January 17, 2000
volume 11, no. 11

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    Every Monday, Wednesday and Friday we spotlight each member of the Conclave in alphabetical order. We find this necessary as our dear Sovereign Pontiff Pope John Paul II grows older, clinging to hope, as we join him, of seeing the light of the Triumph of the Immaculate Heart with the dawn of the new millennium - the Jubilee Year 2000. How much longer this 264th successor of Peter has left on this earth only God knows for sure, but His Divine Mercy is evident in allowing him to be with us this long for he truly is a saint for our times, truly Christ's Vicar on earth in these waning days before the glorious Reign of the Sacred Heart, the Time of Peace, the Era of the Eucharistic Presence, the New Pentecost, the Second Advent, the Age of the Holy Spirit. What 1999 will bring we have no idea, nor does anyone else, but with John Paul II at the helm, we feel much more secure in knowing God's Will will be done. Nevertheless, we want to preview the future Pope whether that be soon or much, much later, for no one lives forever and eventually one of those prelates will be selected as the 265th successor of Peter. This will give the reader a better insight into the man whom the Holy Spirit will move the conclave to choose. Thus we bring the reader vignettes on each cardinal in alphabetical order gleaned from the Catholic Almanac, The Official Catholic Directory, Inside the Vatican and other sources.

146.   Cardinal Corrado Ursi

    The last of the Italian cardinals we cover alphabetically is 91 year-old Cardinal Corrado Ursi who is also one of the oldest red-hats. He was born on July 26, 1908 in Andria, Italy during the early years of the pontificate of Pope Saint Pius X. During the First World War, he discerned a vocation to the priesthood and entered the minor seminary in Andria, then completed his major seminary training at the Pontifical Regional Seminary in Molfetta becoming a priest on July 25, 1931 at the age of 23. He was assigned to the faculty of his alma mater Molfetta seminary and shortly thereafter was appointed Vice-Rector of the major Pontifical seminary. Several years later he was promoted to Rector, a post he held until 1951 when Pope Pius XII named him Bishop of Nardo. His success record at the regional seminary was phenomenal, being responsible for the fulfillment of the ordination of 400 of his students over two decades. The Holy Father ordained him and installed Bishop Ursi himself on September 30, 1951. After ten years in this post, Pope John XXIII promoted him to Archbishop of Acerenza on November 30, 1961. Five years later, Pope Paul VI made him the Archbishop of Naples on May 23, 1966.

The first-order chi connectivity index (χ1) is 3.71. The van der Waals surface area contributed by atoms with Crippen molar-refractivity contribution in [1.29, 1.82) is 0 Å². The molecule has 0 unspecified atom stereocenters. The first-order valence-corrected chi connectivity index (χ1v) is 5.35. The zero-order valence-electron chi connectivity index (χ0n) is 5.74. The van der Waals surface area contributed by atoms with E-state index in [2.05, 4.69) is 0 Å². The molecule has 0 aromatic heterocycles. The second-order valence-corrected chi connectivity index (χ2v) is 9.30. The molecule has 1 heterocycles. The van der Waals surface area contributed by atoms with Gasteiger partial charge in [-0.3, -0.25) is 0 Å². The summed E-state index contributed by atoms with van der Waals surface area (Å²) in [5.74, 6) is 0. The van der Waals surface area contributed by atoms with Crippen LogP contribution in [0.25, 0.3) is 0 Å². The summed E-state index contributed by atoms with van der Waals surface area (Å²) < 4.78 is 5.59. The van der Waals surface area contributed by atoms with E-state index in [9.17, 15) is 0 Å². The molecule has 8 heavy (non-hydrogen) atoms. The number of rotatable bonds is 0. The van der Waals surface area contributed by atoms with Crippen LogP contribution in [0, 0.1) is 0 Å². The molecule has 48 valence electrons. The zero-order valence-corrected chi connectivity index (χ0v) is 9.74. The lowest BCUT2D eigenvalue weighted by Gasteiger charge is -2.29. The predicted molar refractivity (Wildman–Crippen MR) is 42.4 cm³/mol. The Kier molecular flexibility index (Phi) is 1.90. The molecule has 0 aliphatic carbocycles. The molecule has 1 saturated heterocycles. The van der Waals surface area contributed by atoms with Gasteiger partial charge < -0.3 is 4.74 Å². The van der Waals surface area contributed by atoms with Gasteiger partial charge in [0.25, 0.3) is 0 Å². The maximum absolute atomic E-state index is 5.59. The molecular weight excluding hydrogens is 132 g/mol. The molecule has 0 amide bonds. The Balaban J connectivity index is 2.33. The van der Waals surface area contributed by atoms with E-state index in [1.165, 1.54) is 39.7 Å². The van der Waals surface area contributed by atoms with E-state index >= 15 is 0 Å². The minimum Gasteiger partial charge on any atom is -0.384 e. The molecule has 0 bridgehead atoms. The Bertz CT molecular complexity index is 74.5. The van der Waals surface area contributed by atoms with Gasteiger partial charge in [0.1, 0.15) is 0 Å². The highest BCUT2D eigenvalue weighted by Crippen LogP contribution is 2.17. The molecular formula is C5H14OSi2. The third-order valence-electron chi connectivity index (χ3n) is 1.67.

A year after that Paul VI named Archbishop Ursi on June 26, 1967, his second Consistory, bestowing on him the titular church of St. Callistus. He gained his fame as shepherd in Naples, setting as one of his main goals to assist the poor, homeless and downtrodden. Often he would leave his quarters, don a regular black cassock, and venture into the streets to be and comfort the poor, the abandoned children of the streets, and those who had so little hope. During his twenty years as head of the See of Naples he brought hope to so many. A month shy of his twentieth anniversary in Naples, he resigned his position as Archbishop of Naples because of age, living in retirement to this day at Via Capodimonte 13 in Naples.


January 17, 2000
volume 11, no. 11

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